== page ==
Icons in Relation to Design Principles
Icons are a huge deal. You’ll find them lurking in just about every sphere of your everyday life, whether on your phone, your packages, or even your clothing. They help organize design and have become significant points of navigation. Let’s take a look at how icons fit into two important design principles:
- Visual Hierarchy
Visual hierarchy takes into consideration the arrangement of elements and the prioritization of what is communicated within an interface (assuming we are now looking at web and app design). The use of icons opens up many possibilities for how designers can create their overall hierarchies and give room for customization. If appropriate, icons may eliminate the need for text display (i.e. an isolated search button) and as a result, can create a more breathable interface, opening up room for clearer communication. Icons may also create visual hotspots on an interface for easier browsing. If an icon and its characteristics are distinct enough, they may be used as a guiding point for users to find what they need in an ocean of text or information. This can enhance overall usability and navigation throughout a flow.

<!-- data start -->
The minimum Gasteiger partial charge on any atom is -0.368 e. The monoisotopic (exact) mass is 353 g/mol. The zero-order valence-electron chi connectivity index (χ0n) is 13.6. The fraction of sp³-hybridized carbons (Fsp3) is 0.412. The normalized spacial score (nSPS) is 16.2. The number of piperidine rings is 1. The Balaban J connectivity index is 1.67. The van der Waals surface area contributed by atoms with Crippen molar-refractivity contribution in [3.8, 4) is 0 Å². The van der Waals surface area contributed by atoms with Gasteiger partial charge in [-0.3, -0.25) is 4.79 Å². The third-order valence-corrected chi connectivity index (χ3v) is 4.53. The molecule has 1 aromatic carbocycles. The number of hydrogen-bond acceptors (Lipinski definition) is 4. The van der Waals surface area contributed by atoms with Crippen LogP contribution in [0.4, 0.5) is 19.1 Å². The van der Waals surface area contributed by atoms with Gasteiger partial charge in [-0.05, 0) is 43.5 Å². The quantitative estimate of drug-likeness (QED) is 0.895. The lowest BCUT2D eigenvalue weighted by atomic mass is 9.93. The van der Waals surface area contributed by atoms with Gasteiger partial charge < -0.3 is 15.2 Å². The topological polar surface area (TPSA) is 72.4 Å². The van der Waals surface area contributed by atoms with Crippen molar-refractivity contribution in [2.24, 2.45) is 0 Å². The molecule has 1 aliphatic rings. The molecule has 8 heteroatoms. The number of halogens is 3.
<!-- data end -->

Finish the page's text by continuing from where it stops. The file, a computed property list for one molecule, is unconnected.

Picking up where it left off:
Good design with strong consistency aids with learnability and allows for smooth flow throughout the user journey. If made well, icons have the ability to harness these strengths and enhance user experience. Applying universally recognized icons on an interface may increase familiarity, recognition, and overall sense of user safety. Because there is no need for the user to re-learn the meaning of, let’s say, a search icon, confusion is prevented while functionality, clarity, and satisfaction sit at the frontlines. Using icons can play to the advantage of consistency from both the external world (universal meanings) and it’s own coherent design throughout a flow.
In relation to classic design principles, icons are not simply an optional, occasional luxury but rather a key component for producing streamline designs for a growing multitude of interfaces.